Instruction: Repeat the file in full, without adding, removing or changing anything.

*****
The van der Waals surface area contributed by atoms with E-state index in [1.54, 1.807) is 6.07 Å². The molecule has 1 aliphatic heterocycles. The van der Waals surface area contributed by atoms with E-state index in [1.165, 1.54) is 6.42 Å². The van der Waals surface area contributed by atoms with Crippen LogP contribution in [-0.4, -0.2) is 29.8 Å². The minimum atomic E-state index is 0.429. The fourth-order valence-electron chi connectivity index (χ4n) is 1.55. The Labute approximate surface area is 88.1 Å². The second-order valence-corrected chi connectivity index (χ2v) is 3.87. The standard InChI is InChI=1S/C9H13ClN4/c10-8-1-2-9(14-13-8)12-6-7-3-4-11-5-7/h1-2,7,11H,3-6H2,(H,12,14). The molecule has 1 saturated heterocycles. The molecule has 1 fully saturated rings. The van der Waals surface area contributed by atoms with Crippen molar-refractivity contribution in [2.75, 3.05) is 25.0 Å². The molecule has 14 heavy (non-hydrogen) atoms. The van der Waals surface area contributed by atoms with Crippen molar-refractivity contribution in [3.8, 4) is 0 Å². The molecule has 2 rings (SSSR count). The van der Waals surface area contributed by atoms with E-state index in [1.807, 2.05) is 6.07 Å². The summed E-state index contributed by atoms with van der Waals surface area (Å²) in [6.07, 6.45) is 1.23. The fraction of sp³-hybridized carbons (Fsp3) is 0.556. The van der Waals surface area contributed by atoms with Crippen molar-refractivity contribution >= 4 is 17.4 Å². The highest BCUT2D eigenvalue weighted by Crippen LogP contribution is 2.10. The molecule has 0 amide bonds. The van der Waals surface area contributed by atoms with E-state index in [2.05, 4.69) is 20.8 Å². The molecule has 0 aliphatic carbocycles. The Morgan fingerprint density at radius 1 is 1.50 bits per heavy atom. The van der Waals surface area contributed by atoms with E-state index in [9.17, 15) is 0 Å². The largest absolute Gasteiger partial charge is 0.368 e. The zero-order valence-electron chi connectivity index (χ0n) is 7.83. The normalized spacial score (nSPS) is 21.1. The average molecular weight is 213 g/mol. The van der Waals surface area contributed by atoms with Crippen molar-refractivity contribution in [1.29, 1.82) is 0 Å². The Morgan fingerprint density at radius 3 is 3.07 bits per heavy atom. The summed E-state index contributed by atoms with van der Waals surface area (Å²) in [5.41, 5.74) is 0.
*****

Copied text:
The van der Waals surface area contributed by atoms with E-state index in [1.54, 1.807) is 6.07 Å². The molecule has 1 aliphatic heterocycles. The van der Waals surface area contributed by atoms with E-state index in [1.165, 1.54) is 6.42 Å². The van der Waals surface area contributed by atoms with Crippen LogP contribution in [-0.4, -0.2) is 29.8 Å². The minimum atomic E-state index is 0.429. The fourth-order valence-electron chi connectivity index (χ4n) is 1.55. The Labute approximate surface area is 88.1 Å². The second-order valence-corrected chi connectivity index (χ2v) is 3.87. The standard InChI is InChI=1S/C9H13ClN4/c10-8-1-2-9(14-13-8)12-6-7-3-4-11-5-7/h1-2,7,11H,3-6H2,(H,12,14). The molecule has 1 saturated heterocycles. The molecule has 1 fully saturated rings. The van der Waals surface area contributed by atoms with Crippen molar-refractivity contribution in [2.75, 3.05) is 25.0 Å². The molecule has 14 heavy (non-hydrogen) atoms. The van der Waals surface area contributed by atoms with Crippen molar-refractivity contribution in [3.8, 4) is 0 Å². The molecule has 2 rings (SSSR count). The van der Waals surface area contributed by atoms with E-state index in [1.807, 2.05) is 6.07 Å². The summed E-state index contributed by atoms with van der Waals surface area (Å²) in [6.07, 6.45) is 1.23. The fraction of sp³-hybridized carbons (Fsp3) is 0.556. The van der Waals surface area contributed by atoms with Crippen molar-refractivity contribution >= 4 is 17.4 Å². The highest BCUT2D eigenvalue weighted by Crippen LogP contribution is 2.10. The molecule has 0 amide bonds. The van der Waals surface area contributed by atoms with E-state index in [2.05, 4.69) is 20.8 Å². The molecule has 0 aliphatic carbocycles. The Morgan fingerprint density at radius 1 is 1.50 bits per heavy atom. The van der Waals surface area contributed by atoms with E-state index in [9.17, 15) is 0 Å². The largest absolute Gasteiger partial charge is 0.368 e. The zero-order valence-electron chi connectivity index (χ0n) is 7.83. The normalized spacial score (nSPS) is 21.1. The average molecular weight is 213 g/mol. The van der Waals surface area contributed by atoms with Crippen molar-refractivity contribution in [1.29, 1.82) is 0 Å². The Morgan fingerprint density at radius 3 is 3.07 bits per heavy atom. The summed E-state index contributed by atoms with van der Waals surface area (Å²) in [5.41, 5.74) is 0.